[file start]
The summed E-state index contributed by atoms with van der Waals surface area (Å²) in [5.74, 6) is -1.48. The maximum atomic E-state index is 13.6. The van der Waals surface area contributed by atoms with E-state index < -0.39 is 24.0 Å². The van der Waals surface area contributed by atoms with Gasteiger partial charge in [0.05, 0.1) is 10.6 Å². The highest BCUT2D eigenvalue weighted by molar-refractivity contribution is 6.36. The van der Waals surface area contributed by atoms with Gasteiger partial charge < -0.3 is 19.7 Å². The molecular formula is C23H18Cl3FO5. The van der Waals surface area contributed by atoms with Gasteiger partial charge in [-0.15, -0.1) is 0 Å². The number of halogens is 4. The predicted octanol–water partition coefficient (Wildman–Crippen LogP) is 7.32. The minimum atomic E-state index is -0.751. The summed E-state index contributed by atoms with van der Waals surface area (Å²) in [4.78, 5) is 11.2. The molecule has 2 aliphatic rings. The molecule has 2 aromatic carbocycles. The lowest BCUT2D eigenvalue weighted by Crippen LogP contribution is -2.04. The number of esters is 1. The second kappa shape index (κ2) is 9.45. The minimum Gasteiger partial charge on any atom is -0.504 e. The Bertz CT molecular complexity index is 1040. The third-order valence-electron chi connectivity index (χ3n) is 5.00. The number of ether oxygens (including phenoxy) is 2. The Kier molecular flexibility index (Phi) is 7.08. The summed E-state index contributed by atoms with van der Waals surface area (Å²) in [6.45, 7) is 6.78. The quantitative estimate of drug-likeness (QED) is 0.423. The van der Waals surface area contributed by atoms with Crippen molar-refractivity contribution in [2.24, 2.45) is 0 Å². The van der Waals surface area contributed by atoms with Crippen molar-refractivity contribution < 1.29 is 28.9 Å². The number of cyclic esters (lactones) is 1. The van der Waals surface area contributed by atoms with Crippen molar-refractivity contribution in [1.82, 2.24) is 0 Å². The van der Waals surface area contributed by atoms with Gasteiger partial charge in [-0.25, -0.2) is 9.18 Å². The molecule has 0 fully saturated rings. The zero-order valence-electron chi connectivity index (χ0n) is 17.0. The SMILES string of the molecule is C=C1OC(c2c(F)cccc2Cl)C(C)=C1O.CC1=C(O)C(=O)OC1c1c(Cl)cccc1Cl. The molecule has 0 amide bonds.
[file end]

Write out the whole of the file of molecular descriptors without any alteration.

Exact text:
The summed E-state index contributed by atoms with van der Waals surface area (Å²) in [5.74, 6) is -1.48. The maximum atomic E-state index is 13.6. The van der Waals surface area contributed by atoms with E-state index < -0.39 is 24.0 Å². The van der Waals surface area contributed by atoms with Gasteiger partial charge in [0.05, 0.1) is 10.6 Å². The highest BCUT2D eigenvalue weighted by molar-refractivity contribution is 6.36. The van der Waals surface area contributed by atoms with Gasteiger partial charge < -0.3 is 19.7 Å². The molecular formula is C23H18Cl3FO5. The van der Waals surface area contributed by atoms with Gasteiger partial charge in [-0.15, -0.1) is 0 Å². The number of halogens is 4. The predicted octanol–water partition coefficient (Wildman–Crippen LogP) is 7.32. The minimum atomic E-state index is -0.751. The summed E-state index contributed by atoms with van der Waals surface area (Å²) in [4.78, 5) is 11.2. The molecule has 2 aliphatic rings. The molecule has 2 aromatic carbocycles. The lowest BCUT2D eigenvalue weighted by Crippen LogP contribution is -2.04. The number of esters is 1. The second kappa shape index (κ2) is 9.45. The minimum Gasteiger partial charge on any atom is -0.504 e. The Bertz CT molecular complexity index is 1040. The third-order valence-electron chi connectivity index (χ3n) is 5.00. The number of ether oxygens (including phenoxy) is 2. The Kier molecular flexibility index (Phi) is 7.08. The summed E-state index contributed by atoms with van der Waals surface area (Å²) in [6.45, 7) is 6.78. The quantitative estimate of drug-likeness (QED) is 0.423. The van der Waals surface area contributed by atoms with Crippen molar-refractivity contribution in [2.24, 2.45) is 0 Å². The van der Waals surface area contributed by atoms with Crippen molar-refractivity contribution < 1.29 is 28.9 Å². The number of cyclic esters (lactones) is 1. The van der Waals surface area contributed by atoms with Crippen molar-refractivity contribution in [1.82, 2.24) is 0 Å². The van der Waals surface area contributed by atoms with Gasteiger partial charge in [-0.25, -0.2) is 9.18 Å². The molecule has 0 fully saturated rings. The zero-order valence-electron chi connectivity index (χ0n) is 17.0. The SMILES string of the molecule is C=C1OC(c2c(F)cccc2Cl)C(C)=C1O.CC1=C(O)C(=O)OC1c1c(Cl)cccc1Cl. The molecule has 0 amide bonds.